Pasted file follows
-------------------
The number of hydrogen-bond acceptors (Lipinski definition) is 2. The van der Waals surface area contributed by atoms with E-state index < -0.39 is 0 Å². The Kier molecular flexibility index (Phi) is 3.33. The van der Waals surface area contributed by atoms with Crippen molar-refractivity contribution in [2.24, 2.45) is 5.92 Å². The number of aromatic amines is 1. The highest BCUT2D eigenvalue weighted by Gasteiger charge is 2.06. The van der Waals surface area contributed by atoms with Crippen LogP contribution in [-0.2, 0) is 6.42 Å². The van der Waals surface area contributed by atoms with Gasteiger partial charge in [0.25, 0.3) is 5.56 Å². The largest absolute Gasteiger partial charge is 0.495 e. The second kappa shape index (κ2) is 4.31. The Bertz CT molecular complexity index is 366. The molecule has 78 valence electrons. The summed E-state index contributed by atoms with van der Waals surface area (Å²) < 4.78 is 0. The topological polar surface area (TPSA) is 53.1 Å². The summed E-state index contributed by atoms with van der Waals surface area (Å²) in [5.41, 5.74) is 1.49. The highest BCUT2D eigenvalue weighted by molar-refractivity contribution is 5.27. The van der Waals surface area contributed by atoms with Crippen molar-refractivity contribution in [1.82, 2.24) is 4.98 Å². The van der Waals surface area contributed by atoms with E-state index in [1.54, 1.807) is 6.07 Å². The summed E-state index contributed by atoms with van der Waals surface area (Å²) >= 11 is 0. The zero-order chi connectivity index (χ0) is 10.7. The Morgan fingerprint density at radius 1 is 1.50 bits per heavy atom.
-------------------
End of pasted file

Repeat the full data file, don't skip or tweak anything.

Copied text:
The number of hydrogen-bond acceptors (Lipinski definition) is 2. The van der Waals surface area contributed by atoms with E-state index < -0.39 is 0 Å². The Kier molecular flexibility index (Phi) is 3.33. The van der Waals surface area contributed by atoms with Crippen molar-refractivity contribution in [2.24, 2.45) is 5.92 Å². The number of aromatic amines is 1. The highest BCUT2D eigenvalue weighted by Gasteiger charge is 2.06. The van der Waals surface area contributed by atoms with Crippen LogP contribution in [-0.2, 0) is 6.42 Å². The van der Waals surface area contributed by atoms with Gasteiger partial charge in [0.25, 0.3) is 5.56 Å². The largest absolute Gasteiger partial charge is 0.495 e. The second kappa shape index (κ2) is 4.31. The Bertz CT molecular complexity index is 366. The molecule has 78 valence electrons. The summed E-state index contributed by atoms with van der Waals surface area (Å²) < 4.78 is 0. The topological polar surface area (TPSA) is 53.1 Å². The summed E-state index contributed by atoms with van der Waals surface area (Å²) in [5.41, 5.74) is 1.49. The highest BCUT2D eigenvalue weighted by molar-refractivity contribution is 5.27. The van der Waals surface area contributed by atoms with Crippen molar-refractivity contribution in [1.82, 2.24) is 4.98 Å². The van der Waals surface area contributed by atoms with E-state index in [1.54, 1.807) is 6.07 Å². The summed E-state index contributed by atoms with van der Waals surface area (Å²) >= 11 is 0. The zero-order chi connectivity index (χ0) is 10.7. The Morgan fingerprint density at radius 1 is 1.50 bits per heavy atom.